Museums are places of dialogue, places of questions, and some of this dialogue can involve furious discussion, even on origins and acquisition policies and even on thefts, and collections that might have suspect origins and I think this is part of the richness of museums. I’ve seen this taking place. There have been returns, there have been museums that originally had collections that were questioned but some of these collections had been given by the source communities to these museums on the condition that originally they belonged to these communities and that they are now given on permanent loans or that they are given as gifts. To me that is the way forward rather than re-branding and segregating.
TF — Today, the requests by smaller nations and source communities for repatriation of objects are often criticised by some leading museum directors as a form of nationalism, on the grounds that all cultures are essentially hybrid and “mongrel” and that those calling for return are failing to understand the cosmopolitan nature of culture. What is your response to that?
GA — Well, I’ve heard that argument and I’ve written about returns and I’m one person who doesn’t believe in mass returns. I don’t think it makes sense, especially for collections that have been in these museums for hundreds of years. Unless they are human remains. In those cases I really have no short cut. I think if the source communities want them back, they should go back. But I believe that we should not shut doors and claim that these cultural objects are cosmopolitan. They must have origins and if those origins can be traced they must be returned to those places. There are materials, of course, that have origins in Britain, others that have origins in the USA, or in Germany, or in France, and if they can prove that, why not ask for them? I think the same applies to other parts of the world, to Asia, to the Pacific, to Australia, Africa, South America. The most important thing is not to hide behind terminologies...the whole concept of urbanism, metropolitanism, and all these things. The important thing is to sit down and create dialogue with those who are claiming, and not to take cover under the big name of Universality and then say ‘There are no more questions, we cannot discuss’. However, I also believe this issue of calling for mass repatriation of materials from museums taken from one place or another many years ago is also irresponsible. I’ve always been very categorical when it comes to the solutions. I think we need negotiation and ICOM has set up a structure where people can negotiate and agree. I personally believe very much in permanent loaning but I also believe that museums that have these collections, where there are have arguments about them, or claims behind them, they need to sit down and negotiate without dismissing these claims as cosmopolitan, as cross-cultural, and that they cannot be discussed. They need to engage in dialogue so that discussion can prevail at the end of the day. But as I’ve also said, I don’t believe in mass transfer of material from museums back to source communities just because they can show it was theirs... unless it is human remains. With that one it becomes very tricky. And also certain religious paraphernalia that can be proved to be still relevant to those particular communities.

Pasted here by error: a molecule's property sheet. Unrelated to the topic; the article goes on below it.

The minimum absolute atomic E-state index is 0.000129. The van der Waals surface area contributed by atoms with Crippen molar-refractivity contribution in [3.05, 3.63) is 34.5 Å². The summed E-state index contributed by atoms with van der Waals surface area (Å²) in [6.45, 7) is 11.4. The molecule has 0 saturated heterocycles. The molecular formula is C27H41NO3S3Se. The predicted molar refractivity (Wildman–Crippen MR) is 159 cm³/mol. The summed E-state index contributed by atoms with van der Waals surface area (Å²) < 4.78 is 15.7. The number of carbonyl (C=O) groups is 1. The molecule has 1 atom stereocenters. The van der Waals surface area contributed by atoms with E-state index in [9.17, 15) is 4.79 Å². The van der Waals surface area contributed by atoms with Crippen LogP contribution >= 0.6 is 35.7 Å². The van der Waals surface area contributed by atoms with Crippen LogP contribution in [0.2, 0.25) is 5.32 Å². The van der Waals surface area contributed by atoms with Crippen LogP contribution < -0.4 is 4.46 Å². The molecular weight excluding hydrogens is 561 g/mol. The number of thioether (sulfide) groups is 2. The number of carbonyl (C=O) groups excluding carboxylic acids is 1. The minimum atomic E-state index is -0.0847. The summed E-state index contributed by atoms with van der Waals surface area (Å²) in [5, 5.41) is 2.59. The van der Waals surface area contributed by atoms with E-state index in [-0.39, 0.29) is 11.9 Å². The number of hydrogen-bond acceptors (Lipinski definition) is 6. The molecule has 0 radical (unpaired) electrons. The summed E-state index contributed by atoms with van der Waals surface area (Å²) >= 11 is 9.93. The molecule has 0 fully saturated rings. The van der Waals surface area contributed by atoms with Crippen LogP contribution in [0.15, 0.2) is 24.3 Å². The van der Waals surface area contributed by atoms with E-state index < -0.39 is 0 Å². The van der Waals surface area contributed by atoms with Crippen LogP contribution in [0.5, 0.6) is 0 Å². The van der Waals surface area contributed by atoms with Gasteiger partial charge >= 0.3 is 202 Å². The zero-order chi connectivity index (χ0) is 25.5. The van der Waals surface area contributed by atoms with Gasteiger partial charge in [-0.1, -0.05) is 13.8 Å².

Dr. Flynn is a lecturer at ARCA and author of The Universal Museum.
Part two of this article will be published tomorrow.